It's definitely not OK to call someone "chunky." But what if that person is yourself?
When I first saw the photo, I was like, "Whoa, Sting on a motorcycle? Sweet!" But the photo also shows an almost unrecognizable 14-year-old Stefani from 1983, getting an autograph from the Police frontman.
Dirty blonde and sporting a T-shirt and khaki shorts, Stefani tilts her Synchronocity copy toward Sting at what seems to be a county fair. Her next tweet closed the circle by showing a video of No Doubt and Sting performing at the 2003 Super Bowl. "#dreamsdocometruetimestwo."
Despite the celebration, the photo has stirred up controversy with fans. Some found her use of "chunky" offensive to those who may be the same size as 1983 Gwen.
@gwenstefani please don't call yourself chunky. Too many girls and women look up to you for you to talk like that.— Katharine (@kategoesboom) February 2, 2014
At 44, Gwen Stefani still thinks she was overweight as a teenager, even though she very clearly wasn't. Yahoo... http://t.co/uE45zUGL1D— Curvye TV (@CurvyeTV) February 3, 2014
Reports on Yahoo! and E! (who both love exclamation points) have also solicited less than savory comments and tweets. But it raises an interesting debate: Should women in the spotlight watch what they say... even about themselves?
The use of "chunky" is equivalent to excusing yourself to a houseguest for a messy apartment or apologizing for a bad hair day to your coworkers — both things I think are stupid and unnecessary, yet I still do it. A woman (or man, for that matter) should never have to apologize for their appearance, whether they're going makeup-less or describing how they looked in the '80s. I mean, it's the '80s... of course things aren't going to be the same.
What Stefani might've been doing with her "chunky" adjective was preempting the body shaming the Internet is so good at. By telling your friend that you're having a bad hair day, they won't catch you off-guard by asking you what's up with your hair. (And if you have honest friends, it very well might happen). Of course, body weight seems to be way more of a touchy subject, so, subconsciously, Stefani might've been warding off the "fat" and "pudgy" tweets that may have followed with her own milder modifier.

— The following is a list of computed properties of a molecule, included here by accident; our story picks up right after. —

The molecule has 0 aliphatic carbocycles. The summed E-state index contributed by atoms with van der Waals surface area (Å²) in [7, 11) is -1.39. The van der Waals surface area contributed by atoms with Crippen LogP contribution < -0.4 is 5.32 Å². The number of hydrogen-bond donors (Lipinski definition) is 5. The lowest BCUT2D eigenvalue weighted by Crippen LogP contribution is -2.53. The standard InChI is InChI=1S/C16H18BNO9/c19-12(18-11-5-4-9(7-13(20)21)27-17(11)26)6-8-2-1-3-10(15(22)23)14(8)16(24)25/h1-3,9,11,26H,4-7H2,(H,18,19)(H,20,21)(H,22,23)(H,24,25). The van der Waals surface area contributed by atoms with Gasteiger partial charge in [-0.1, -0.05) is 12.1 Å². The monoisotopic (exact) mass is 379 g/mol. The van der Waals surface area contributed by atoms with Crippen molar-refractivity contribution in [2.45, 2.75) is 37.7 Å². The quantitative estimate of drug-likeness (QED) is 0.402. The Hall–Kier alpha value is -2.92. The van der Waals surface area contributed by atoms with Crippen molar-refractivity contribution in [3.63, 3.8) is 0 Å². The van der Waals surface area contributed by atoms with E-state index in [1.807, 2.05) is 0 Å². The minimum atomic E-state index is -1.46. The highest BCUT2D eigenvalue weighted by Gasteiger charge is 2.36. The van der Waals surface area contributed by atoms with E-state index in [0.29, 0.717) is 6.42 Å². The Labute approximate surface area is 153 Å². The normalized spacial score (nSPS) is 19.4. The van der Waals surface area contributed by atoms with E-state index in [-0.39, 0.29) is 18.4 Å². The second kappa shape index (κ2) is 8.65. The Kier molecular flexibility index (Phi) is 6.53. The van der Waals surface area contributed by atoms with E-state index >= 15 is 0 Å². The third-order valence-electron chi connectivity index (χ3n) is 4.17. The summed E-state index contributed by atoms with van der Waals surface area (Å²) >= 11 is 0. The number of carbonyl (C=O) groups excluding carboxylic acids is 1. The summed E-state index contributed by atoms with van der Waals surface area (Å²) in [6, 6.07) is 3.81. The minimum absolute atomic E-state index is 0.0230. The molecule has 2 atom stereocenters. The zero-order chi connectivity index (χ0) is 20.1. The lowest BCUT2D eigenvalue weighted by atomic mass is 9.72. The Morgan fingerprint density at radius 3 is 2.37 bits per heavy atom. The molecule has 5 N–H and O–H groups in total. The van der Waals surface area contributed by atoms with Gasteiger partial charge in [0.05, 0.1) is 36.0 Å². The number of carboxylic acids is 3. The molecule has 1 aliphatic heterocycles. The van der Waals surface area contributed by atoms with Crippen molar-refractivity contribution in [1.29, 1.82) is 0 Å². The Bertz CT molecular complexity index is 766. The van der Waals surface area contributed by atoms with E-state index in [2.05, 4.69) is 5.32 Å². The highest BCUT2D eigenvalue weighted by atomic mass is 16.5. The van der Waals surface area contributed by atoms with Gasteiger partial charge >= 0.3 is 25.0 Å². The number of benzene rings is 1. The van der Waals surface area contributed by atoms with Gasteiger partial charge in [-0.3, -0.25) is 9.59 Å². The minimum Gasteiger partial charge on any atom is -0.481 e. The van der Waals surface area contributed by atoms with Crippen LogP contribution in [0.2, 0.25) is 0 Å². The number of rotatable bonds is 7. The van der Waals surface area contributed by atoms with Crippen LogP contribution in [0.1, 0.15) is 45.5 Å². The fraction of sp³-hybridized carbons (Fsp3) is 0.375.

The backlash following a simple tweet (which was never even supposed to be about body image in the first place), shows that people are becoming more aware of body issues online. Some think that, as a public figure, Stefani shouldn't point out what is "chunky" and what isn't. Others believe that, as a human, she should be able to say whatever she wants about herself... at least others aren't doing it.
If Gwen Stefani wants to call her 1983 self chunky she has every right to. Don't base your self worth on others. http://t.co/DPqfZQtg7V— CJ McMac (@Cynjja) February 4, 2014
The tweet also brings up Gwen's past. It isn't the first time she's been blasted for making comments about diet and appearance. Just last year, she told women to "torture yourself" if you want to look good in a Harper's Bazaar interview. Also, I found this old MTV News interview from 1996 in the midst of her No Doubt touring days.
"I was like a chubby girl, a chubby kid my whole life," Gwen began. The interview took place on a treadmill, so there's that. "So that's something that I've always had to work on."
The interviewer points out that Gwen's mom put her on a diet at a young age, to which Stefani replied, "I had a really a big Italian grandma, like this big," she spread her arms wide, "like a house. She was really cute and I used to cuddle in her chubby arms."
The haunting part of the interview is when Gwen admits "I'm kind of over that whole thing" and claims to work out only to keep in shape onstage. But with the recent tweet, maybe it proves that the way we look in the past will never escape us, no matter how much change we've been through.
And in Gwen Stefani's case, that's what she was doing the whole time.